BEGINNING OF THE END OF TOXIC POLLUTION: WORLD’S MOST DANGEROUS CHEMICALS TO BE BANNED
Johannesburg/Auckland, 10th December 2000: Greenpeace welcomed the final draft of an historic global treaty to phase out some of the most dangerous chemicals on earth, agreed today by world governments gathered in South Africa.(1)
“Greenpeace also welcomes New Zealand’s agreement to the global goal of eliminating dioxins at the toxics treaty negotiations. It was a positive move joining the vast majority of nations and agreeing to this goal of protecting human health and the environment from these deadly chemicals.” Said Sue Connor, Greenpeace New Zealand’s toxics campaigner from Johannesburg today.
“This agreement sends a clear message to industries that they must reform and stop using our earth as a testing ground for their dangerous pollutants. Crucially, the tap that pours new persistent organic pollutants (POPs) into our environment will now be turned off,” said Kevin Stairs, Greenpeace political advisor.
“Now we can also eliminate those that are contaminating us today and put an end to this toxic legacy, the result of fifty years of unregulated environmental abuse,” he added.
The treaty aims to put an end to the manufacture and use of new industrial POPs chemicals as well as eliminating existing POPs. The “Dirty Dozen” POPs targeted by the treaty (2) include POPs pesticides and PCBs, used as insulation in electrical transformers, as well as unwanted industrial by-products, such as dioxins that can cause cancers in humans. (3)
These chemicals are some of the most dangerous on earth and are contaminating the environment and affecting human health worldwide. Exposure to POPs has been linked to a wide range of effects on the health and development of both wildlife and humans including cancers, endometriosis, learning disorders and the disruption of the hormone system. Of particular concern are the toxic effects of persistent organic pollutants on young children and the developing foetus.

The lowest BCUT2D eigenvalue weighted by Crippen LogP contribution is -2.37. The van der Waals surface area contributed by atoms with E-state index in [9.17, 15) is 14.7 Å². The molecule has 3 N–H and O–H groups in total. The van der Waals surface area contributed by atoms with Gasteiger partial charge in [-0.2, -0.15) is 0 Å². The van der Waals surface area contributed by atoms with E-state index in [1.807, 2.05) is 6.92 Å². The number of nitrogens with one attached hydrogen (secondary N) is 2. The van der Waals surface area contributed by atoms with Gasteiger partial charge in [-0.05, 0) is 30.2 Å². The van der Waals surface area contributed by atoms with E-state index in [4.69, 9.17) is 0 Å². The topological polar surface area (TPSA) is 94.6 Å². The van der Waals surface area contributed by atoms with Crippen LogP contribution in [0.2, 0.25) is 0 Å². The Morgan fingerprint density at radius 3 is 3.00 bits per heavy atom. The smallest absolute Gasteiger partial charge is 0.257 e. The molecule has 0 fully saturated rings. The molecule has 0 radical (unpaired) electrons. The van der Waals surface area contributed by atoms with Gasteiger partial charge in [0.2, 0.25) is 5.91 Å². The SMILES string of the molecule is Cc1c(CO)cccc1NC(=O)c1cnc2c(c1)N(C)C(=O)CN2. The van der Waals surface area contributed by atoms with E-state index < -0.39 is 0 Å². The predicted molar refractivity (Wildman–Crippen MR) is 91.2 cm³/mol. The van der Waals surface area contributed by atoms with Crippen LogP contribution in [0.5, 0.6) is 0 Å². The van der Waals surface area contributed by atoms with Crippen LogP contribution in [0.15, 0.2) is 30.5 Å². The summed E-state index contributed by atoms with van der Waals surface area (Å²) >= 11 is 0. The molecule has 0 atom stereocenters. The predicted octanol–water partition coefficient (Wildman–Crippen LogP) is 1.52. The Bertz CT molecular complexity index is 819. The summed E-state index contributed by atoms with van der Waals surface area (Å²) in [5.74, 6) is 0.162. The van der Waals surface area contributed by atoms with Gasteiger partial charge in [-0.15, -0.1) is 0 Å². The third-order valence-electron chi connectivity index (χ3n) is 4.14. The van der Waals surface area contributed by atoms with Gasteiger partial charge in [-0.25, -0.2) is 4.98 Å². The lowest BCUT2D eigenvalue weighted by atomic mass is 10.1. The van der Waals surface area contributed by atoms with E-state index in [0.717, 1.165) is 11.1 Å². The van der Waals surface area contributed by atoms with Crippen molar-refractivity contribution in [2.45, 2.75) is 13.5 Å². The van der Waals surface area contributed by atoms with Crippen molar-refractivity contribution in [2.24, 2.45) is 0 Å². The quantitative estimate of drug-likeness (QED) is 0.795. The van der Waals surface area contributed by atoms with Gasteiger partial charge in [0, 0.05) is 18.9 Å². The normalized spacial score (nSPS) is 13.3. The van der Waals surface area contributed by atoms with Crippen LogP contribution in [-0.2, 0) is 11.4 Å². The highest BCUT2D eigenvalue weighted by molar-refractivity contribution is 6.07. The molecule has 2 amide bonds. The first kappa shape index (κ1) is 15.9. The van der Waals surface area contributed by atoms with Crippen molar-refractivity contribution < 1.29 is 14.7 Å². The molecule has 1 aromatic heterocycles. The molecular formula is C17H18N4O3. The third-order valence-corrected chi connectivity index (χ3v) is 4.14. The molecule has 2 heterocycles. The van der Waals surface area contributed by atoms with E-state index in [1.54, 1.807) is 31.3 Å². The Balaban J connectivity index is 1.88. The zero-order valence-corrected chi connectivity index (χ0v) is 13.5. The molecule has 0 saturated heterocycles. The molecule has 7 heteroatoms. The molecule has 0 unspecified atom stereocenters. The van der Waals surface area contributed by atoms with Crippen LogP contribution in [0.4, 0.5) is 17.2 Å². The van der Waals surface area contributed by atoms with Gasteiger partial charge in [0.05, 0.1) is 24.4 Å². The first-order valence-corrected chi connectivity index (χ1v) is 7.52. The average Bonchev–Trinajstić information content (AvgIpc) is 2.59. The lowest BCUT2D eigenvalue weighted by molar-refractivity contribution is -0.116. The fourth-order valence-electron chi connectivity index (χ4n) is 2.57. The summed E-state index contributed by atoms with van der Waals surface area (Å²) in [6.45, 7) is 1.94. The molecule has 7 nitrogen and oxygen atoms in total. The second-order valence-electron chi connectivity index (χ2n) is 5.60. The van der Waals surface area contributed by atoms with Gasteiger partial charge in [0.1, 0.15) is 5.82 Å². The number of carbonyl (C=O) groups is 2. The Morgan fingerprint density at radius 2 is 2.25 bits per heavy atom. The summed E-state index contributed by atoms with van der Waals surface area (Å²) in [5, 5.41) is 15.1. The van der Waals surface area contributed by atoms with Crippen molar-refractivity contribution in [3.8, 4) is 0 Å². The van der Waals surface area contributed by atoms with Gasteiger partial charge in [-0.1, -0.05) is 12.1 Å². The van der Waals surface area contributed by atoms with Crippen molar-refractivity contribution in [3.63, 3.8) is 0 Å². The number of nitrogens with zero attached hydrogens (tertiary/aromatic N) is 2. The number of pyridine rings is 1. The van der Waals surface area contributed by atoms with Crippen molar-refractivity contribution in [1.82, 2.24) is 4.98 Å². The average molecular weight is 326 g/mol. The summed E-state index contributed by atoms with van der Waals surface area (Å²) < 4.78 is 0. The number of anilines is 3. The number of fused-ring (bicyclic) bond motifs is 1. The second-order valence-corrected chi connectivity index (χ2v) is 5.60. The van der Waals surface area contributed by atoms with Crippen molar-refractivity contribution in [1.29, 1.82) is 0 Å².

The world has also agreed that, in order to work towards dioxin elimination, there is a need to replace materials, products and production processes which release dioxins with non dioxin polluting substitutes. Dioxins are primarily released during the incineration of wastes and by industries that use chlorine during their manufacturing processes, such as when making PVC plastic.
The treaty will be based on a precautionary approach, which urges action to be taken to protect against potential harm to human health and the environment. It also recognises that lack of scientific certainty should not prevent action.
A global commitment was made to help developing countries fund the elimination of POPs, a prerequisite for many countries if the world’s POPs problem is to be solved.
“It is encouraging that these chemicals, which are wreaking havoc around the world are to go. This is a significant step towards a toxic free future, but there is still a lot of work to be done to make it effective. The foundations have been laid, but the real work starts now,” said Connor.
For further information contact:
Sue Connor in Johannesburg: +0061 401 770 396
Matilda Bradshaw, Greenpeace International Press Desk in Johannesburg: 09 31 6 535 04701
Logan Petley in New Zealand: 025 828 028
Notes to Editors:
The treaty will be adopted in Stockholm in May 2001
The UNEP “Dirty Dozen” are: dioxins, furans, PCBs, hexachlorobenzene, mirex, heptachlor, DDT, dieldrin, chlordane, toxaphene, aldrin and endrin.
The US EPA estimates that, over a lifetime of 70 years, the risk of contracting cancer from exposure to dioxin is as high as one in a thousand.